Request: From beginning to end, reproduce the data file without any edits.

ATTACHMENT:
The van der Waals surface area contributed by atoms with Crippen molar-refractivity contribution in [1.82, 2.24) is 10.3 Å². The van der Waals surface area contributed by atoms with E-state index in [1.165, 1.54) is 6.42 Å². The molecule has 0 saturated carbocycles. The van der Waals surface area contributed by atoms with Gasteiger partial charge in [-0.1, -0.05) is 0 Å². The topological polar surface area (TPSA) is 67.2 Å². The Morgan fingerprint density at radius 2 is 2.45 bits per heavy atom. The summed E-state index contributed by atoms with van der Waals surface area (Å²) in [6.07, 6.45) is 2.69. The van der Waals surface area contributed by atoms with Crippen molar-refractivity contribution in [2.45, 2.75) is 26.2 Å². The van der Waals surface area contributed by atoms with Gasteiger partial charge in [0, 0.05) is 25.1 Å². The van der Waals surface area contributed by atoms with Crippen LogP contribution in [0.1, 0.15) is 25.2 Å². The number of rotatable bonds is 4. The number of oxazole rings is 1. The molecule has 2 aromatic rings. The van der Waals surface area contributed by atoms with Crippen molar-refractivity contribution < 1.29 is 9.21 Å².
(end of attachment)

The van der Waals surface area contributed by atoms with Crippen molar-refractivity contribution in [1.82, 2.24) is 10.3 Å². The van der Waals surface area contributed by atoms with E-state index in [1.165, 1.54) is 6.42 Å². The molecule has 0 saturated carbocycles. The van der Waals surface area contributed by atoms with Gasteiger partial charge in [-0.1, -0.05) is 0 Å². The topological polar surface area (TPSA) is 67.2 Å². The Morgan fingerprint density at radius 2 is 2.45 bits per heavy atom. The summed E-state index contributed by atoms with van der Waals surface area (Å²) in [6.07, 6.45) is 2.69. The van der Waals surface area contributed by atoms with Crippen molar-refractivity contribution in [2.45, 2.75) is 26.2 Å². The van der Waals surface area contributed by atoms with Gasteiger partial charge in [0, 0.05) is 25.1 Å². The van der Waals surface area contributed by atoms with Crippen LogP contribution in [0.1, 0.15) is 25.2 Å². The number of rotatable bonds is 4. The number of oxazole rings is 1. The molecule has 2 aromatic rings. The van der Waals surface area contributed by atoms with Crippen molar-refractivity contribution < 1.29 is 9.21 Å².